Every so often, we who regularly spend time with young people, whether it’s in a classroom setting or around the dinner table, would be wise to remember that they are young, capable of brilliant conduct in one moment and astoundingly silly behavior in the next.
We here in Baltimore would do well to recall that when considering the life of Manny Machado, the Orioles’ irrepressible third baseman.
In the nearly two full seasons the Miami native has been in Baltimore, Machado has treated Birds fans to some of the most remarkable fielding at the hot corner since Brooks Robinson, the greatest defensive third baseman in baseball history. And Machado’s hitting has occasionally been spectacular. He had 51 doubles last season to lead the American League in that category.
But Manny Machado is 21 years old and will not turn 22 until July 6. While other people his age are just picking up college diplomas and heading out into the real world, Machado is being paid handsomely, earning over $1 million over the course of his brief career.
Machado’s age is worth considering in light of his conduct this month, which was downright juvenile.
While running from second to third a week ago Friday, Machado was tagged aggressively by his Oakland counterpart Josh Donaldson and fell to the ground. Machado took exception to the intensity of Donaldson’s tag and let him know so. The matter seemed to be resolved.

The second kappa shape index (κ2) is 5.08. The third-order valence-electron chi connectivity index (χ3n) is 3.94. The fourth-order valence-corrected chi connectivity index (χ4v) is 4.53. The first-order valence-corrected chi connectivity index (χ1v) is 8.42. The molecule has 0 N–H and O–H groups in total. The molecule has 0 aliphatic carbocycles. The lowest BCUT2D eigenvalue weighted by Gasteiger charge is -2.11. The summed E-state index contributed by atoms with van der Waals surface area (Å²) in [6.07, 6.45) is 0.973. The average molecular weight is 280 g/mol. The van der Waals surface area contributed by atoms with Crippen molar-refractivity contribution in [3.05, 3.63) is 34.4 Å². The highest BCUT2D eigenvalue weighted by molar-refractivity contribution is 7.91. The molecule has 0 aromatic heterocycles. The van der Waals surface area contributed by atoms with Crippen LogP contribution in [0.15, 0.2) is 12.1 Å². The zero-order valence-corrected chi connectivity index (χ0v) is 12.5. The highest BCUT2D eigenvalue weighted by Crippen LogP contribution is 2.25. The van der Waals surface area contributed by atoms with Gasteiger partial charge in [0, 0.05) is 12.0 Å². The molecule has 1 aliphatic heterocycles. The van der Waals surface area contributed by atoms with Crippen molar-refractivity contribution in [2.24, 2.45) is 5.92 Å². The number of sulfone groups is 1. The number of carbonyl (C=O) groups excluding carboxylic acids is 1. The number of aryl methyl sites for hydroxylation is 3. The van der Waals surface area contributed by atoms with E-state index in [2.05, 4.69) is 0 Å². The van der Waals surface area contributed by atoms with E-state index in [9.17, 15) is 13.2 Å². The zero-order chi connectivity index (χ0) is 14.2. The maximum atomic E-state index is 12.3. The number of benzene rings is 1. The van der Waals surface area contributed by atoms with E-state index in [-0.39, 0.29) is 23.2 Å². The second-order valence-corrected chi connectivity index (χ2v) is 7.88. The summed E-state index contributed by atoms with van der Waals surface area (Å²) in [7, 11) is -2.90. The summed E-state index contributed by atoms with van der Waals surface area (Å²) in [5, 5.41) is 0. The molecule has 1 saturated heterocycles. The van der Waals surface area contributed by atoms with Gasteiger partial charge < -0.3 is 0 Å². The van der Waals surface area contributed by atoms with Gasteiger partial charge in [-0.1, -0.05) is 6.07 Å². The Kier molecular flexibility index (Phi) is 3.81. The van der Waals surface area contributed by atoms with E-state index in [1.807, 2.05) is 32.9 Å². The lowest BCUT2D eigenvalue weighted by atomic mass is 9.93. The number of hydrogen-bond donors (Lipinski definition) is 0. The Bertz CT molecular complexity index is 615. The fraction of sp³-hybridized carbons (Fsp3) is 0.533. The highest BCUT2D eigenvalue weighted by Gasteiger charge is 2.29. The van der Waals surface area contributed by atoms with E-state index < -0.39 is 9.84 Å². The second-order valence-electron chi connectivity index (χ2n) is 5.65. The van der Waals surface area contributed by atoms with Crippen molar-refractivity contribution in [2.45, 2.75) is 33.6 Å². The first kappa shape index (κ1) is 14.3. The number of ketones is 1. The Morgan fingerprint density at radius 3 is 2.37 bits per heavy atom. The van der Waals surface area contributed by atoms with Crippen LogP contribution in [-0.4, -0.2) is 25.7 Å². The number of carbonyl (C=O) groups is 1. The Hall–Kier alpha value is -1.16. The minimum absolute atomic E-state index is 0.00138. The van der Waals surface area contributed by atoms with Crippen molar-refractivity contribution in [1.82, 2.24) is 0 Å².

That is, until the next day, when Machado swung and missed on a pitch. His backswing caught Oakland catcher Derek Norris on his helmet. Everyone associated with the play acknowledges that Machado didn’t mean to hit Norris. The A’s contend that Machado not only didn’t show any concern for Norris’ well being, but actually smiled a bit.
That set the stage for last Sunday’s fracas. Late in an Oakland blowout, A’s pitcher Fernando Abad threw pitches that Machado interpreted as being thrown deliberately at or near him. Machado, in turn, let the bat slip out of his hands on a swing and the bat landed down the third base line. The A’s took exception, the benches cleared and Machado was ejected.
To everyone with a discerning eye, Machado flung his bat, presumably to strike or scare Abad. He missed. No one was hurt, but that’s not for lack of trying on Machado’s part. Baseball officials suspended Machado for five games, though the penalty should have been at least twice that long. Machado is lucky that he didn’t make contact with someone. A suspension would be the least of his worries.
Combine this idiocy with Machado’s expressed unhappiness with his 2014 contract, which will pay him a meager $519,000, and you can easily get the impression that Machado is in need of a dose of reality.
Or perhaps what he really needs is what most kids get when they misbehave. Manny Machado needs a timeout.
Baseball’s prepared to give him five games, but the Orioles should add a couple more to that, just to ensure that he’s learned his lesson. Oh, and he gets no dessert either.
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